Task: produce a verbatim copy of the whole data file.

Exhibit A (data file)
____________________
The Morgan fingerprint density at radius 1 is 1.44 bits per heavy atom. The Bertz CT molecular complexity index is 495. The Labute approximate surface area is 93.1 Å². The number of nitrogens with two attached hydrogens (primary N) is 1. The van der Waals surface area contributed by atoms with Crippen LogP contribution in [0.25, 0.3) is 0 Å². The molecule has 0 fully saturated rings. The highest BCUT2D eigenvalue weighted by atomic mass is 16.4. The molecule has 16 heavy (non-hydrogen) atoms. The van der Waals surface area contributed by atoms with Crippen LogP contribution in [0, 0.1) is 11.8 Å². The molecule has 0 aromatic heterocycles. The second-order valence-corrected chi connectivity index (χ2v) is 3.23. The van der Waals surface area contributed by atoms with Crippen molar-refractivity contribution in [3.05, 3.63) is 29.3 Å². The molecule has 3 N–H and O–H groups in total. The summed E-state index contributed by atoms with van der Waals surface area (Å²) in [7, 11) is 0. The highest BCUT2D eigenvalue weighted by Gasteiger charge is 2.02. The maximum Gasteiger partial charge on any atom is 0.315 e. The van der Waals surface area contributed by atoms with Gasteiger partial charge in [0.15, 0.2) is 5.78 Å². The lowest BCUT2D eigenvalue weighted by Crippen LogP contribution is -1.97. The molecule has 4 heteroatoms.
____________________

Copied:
The Morgan fingerprint density at radius 1 is 1.44 bits per heavy atom. The Bertz CT molecular complexity index is 495. The Labute approximate surface area is 93.1 Å². The number of nitrogens with two attached hydrogens (primary N) is 1. The van der Waals surface area contributed by atoms with Crippen LogP contribution in [0.25, 0.3) is 0 Å². The molecule has 0 fully saturated rings. The highest BCUT2D eigenvalue weighted by atomic mass is 16.4. The molecule has 16 heavy (non-hydrogen) atoms. The van der Waals surface area contributed by atoms with Crippen LogP contribution in [0, 0.1) is 11.8 Å². The molecule has 0 aromatic heterocycles. The second-order valence-corrected chi connectivity index (χ2v) is 3.23. The van der Waals surface area contributed by atoms with Crippen molar-refractivity contribution in [3.05, 3.63) is 29.3 Å². The molecule has 3 N–H and O–H groups in total. The summed E-state index contributed by atoms with van der Waals surface area (Å²) in [7, 11) is 0. The highest BCUT2D eigenvalue weighted by Gasteiger charge is 2.02. The maximum Gasteiger partial charge on any atom is 0.315 e. The van der Waals surface area contributed by atoms with Gasteiger partial charge in [0.15, 0.2) is 5.78 Å². The lowest BCUT2D eigenvalue weighted by Crippen LogP contribution is -1.97. The molecule has 4 heteroatoms.